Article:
Nonetheless, with a full offseason ahead of them, Rees wanted both Wimbush and Book to move past that day’s results and focus on a quarterback competition to come.

“Nothing changes. We talked as soon as the game was over,” Rees said. “You step into the [football facilities], you expect to be the guy. Same thing to Ian, you expect to be the guy.”

During his Irish career, Rees experienced such a situation from both sides of the duel. He was the incumbent quarterback working through growing pains while the unproven-but-unblemished backup challenged for the job. Before that, Rees was the backup trying to show he was ready to become the starter.

When Rees makes comparisons between himself and Book, a rising junior, it is that latter situation he alludes to. Rees had performed well in forced duty to end his freshman season after starter Dayne Crist suffered a season-ending injury, yet once healthy, Crist was slotted back into the starting role. Rees set to usurping that order.

Book may be a year older than Rees was then, and Wimbush’s benching came due to inefficiency and inaccuracy rather than injury, but the task ahead of Book remains the same as the challenge Rees faced.

“You need to be sharp mentally and then accuracy can never be an issue with him,” Rees said. “You need to be the most accurate quarterback we have.

“… He needs to recognize coverage, push himself to understand where we’re trying to go with the ball, and when he delivers it, he needs to be as accurate as anyone in the country.”

In other words, Book needs to erase any doubt. Wimbush, a rising senior, at least has game footage of repeated successes to give him some cushion in coaches’ minds. Book’s game film consists of the strong performance against LSU, a rout of North Carolina and a contributing role to the debacle in Miami. Even that 17-of-31 showing against the Tar Heels came along with two interceptions, half of his four in only 75 season-long pass attempts, compared to Wimbush’s six interceptions in 275 attempts.

“All the other intangibles you hope come along and pull you through,” Rees said. “… You need to be the sharpest guy and the most accurate to really play at a high level.”

As Book progressed throughout the 2017 season, perhaps especially coming off the week as starter against North Carolina while Wimbush recovered from a foot injury, he still showed his flaws in practice too often to set the stage for an in-season quarterback controversy. That consistency is still sought.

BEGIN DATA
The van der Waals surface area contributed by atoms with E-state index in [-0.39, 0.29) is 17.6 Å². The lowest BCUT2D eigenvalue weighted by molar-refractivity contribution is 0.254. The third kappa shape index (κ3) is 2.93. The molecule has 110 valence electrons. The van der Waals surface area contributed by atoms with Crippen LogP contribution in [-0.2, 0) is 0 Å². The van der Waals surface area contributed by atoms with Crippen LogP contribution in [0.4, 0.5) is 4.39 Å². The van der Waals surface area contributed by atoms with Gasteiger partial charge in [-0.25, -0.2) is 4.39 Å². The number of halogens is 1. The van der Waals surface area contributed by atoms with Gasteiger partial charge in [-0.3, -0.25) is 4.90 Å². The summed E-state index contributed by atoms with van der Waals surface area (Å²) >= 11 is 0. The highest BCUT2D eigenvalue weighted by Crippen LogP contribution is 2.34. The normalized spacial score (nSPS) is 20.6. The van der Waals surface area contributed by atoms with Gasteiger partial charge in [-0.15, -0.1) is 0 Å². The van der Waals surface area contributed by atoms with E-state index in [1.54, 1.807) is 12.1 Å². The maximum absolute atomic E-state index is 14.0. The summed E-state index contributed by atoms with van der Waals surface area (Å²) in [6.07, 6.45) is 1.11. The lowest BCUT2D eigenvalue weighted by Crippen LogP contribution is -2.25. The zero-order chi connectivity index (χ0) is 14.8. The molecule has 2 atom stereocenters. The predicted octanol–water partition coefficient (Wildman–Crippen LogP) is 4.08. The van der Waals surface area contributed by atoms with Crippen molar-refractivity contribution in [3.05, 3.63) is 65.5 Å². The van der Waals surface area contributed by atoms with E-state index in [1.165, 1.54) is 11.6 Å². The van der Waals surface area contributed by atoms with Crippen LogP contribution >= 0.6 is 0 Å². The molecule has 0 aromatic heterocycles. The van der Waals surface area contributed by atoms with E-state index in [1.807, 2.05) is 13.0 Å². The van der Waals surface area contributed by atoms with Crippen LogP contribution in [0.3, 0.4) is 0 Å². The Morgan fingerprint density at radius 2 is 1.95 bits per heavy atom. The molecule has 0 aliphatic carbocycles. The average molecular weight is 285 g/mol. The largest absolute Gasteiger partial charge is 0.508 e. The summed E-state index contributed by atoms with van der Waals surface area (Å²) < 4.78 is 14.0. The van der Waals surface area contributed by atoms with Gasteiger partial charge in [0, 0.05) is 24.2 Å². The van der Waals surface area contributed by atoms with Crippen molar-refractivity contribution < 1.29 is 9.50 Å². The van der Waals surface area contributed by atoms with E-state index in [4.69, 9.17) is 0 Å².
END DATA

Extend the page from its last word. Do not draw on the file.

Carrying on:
“[Book] can’t have some lows in practice and then raise it all of a sudden when we get to team [drills],” Rees said. “He needs to be steady throughout the whole process.

“For him, you see a different mentality, a different attitude, where he’s really attacking, where he’s really taking ownership. When he’s in there, he’s taking ownership of the offense.”

Book thought he was ready to take that lead a year ago, but understood it was not about to happen. Accuracy and consistency could now change that once-acknowledged reality.

Wimbush and Notre Dame’s on-field development aided by not heeding off-field talk

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About only a fifth of the country uses Twitter. Maybe that number is a bit higher or lower depending on what approximation of automated users is more accurate than another, but the primary point stands: The voices on social media are a minority, but they are also often the loudest.

Tom(my) Rees had to learn to look past that latter point and remember the former when he was starting as Notre Dame’s quarterback. As a freshman starter, that outside noise got to him a bit, the Irish quarterbacks coach acknowledged Tuesday. It continued to bother him during his sophomore year, too, in 2011.

Thus, Rees understands the lessons rising senior quarterback Brandon Wimbush needs to learn. As a first-year starter last year, Wimbush produced beyond any expectations for two months before stumbling throughout November and getting benched in the Citrus Bowl. The critics were far from few and the opposite of quiet.